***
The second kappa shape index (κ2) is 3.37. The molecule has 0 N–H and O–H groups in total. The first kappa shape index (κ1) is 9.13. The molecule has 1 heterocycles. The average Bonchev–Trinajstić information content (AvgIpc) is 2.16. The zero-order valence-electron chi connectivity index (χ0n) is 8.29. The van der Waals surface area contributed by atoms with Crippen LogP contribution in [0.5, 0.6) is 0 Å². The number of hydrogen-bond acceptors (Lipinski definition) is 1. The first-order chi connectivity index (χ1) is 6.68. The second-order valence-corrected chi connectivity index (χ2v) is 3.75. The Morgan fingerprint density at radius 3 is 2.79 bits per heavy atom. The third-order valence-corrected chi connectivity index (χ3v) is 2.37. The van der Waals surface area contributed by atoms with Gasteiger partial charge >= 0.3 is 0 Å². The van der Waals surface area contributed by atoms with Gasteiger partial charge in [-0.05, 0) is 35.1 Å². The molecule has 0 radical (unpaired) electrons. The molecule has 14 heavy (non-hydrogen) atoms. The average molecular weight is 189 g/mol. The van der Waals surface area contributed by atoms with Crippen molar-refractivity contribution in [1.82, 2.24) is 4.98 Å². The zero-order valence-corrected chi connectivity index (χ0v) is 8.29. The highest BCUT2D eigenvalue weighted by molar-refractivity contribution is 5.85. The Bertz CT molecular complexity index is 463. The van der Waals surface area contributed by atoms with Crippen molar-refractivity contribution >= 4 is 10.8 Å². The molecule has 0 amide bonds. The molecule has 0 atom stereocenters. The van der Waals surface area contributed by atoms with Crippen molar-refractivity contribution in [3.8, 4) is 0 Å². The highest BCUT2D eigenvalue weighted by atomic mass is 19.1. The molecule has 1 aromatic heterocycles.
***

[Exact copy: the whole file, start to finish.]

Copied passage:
The second kappa shape index (κ2) is 3.37. The molecule has 0 N–H and O–H groups in total. The first kappa shape index (κ1) is 9.13. The molecule has 1 heterocycles. The average Bonchev–Trinajstić information content (AvgIpc) is 2.16. The zero-order valence-electron chi connectivity index (χ0n) is 8.29. The van der Waals surface area contributed by atoms with Crippen LogP contribution in [0.5, 0.6) is 0 Å². The number of hydrogen-bond acceptors (Lipinski definition) is 1. The first-order chi connectivity index (χ1) is 6.68. The second-order valence-corrected chi connectivity index (χ2v) is 3.75. The Morgan fingerprint density at radius 3 is 2.79 bits per heavy atom. The third-order valence-corrected chi connectivity index (χ3v) is 2.37. The van der Waals surface area contributed by atoms with Gasteiger partial charge >= 0.3 is 0 Å². The van der Waals surface area contributed by atoms with Gasteiger partial charge in [-0.05, 0) is 35.1 Å². The molecule has 0 radical (unpaired) electrons. The molecule has 14 heavy (non-hydrogen) atoms. The average molecular weight is 189 g/mol. The van der Waals surface area contributed by atoms with Crippen molar-refractivity contribution in [1.82, 2.24) is 4.98 Å². The zero-order valence-corrected chi connectivity index (χ0v) is 8.29. The highest BCUT2D eigenvalue weighted by molar-refractivity contribution is 5.85. The Bertz CT molecular complexity index is 463. The van der Waals surface area contributed by atoms with Crippen molar-refractivity contribution >= 4 is 10.8 Å². The molecule has 0 amide bonds. The molecule has 0 atom stereocenters. The van der Waals surface area contributed by atoms with Crippen molar-refractivity contribution in [3.8, 4) is 0 Å². The highest BCUT2D eigenvalue weighted by atomic mass is 19.1. The molecule has 1 aromatic heterocycles.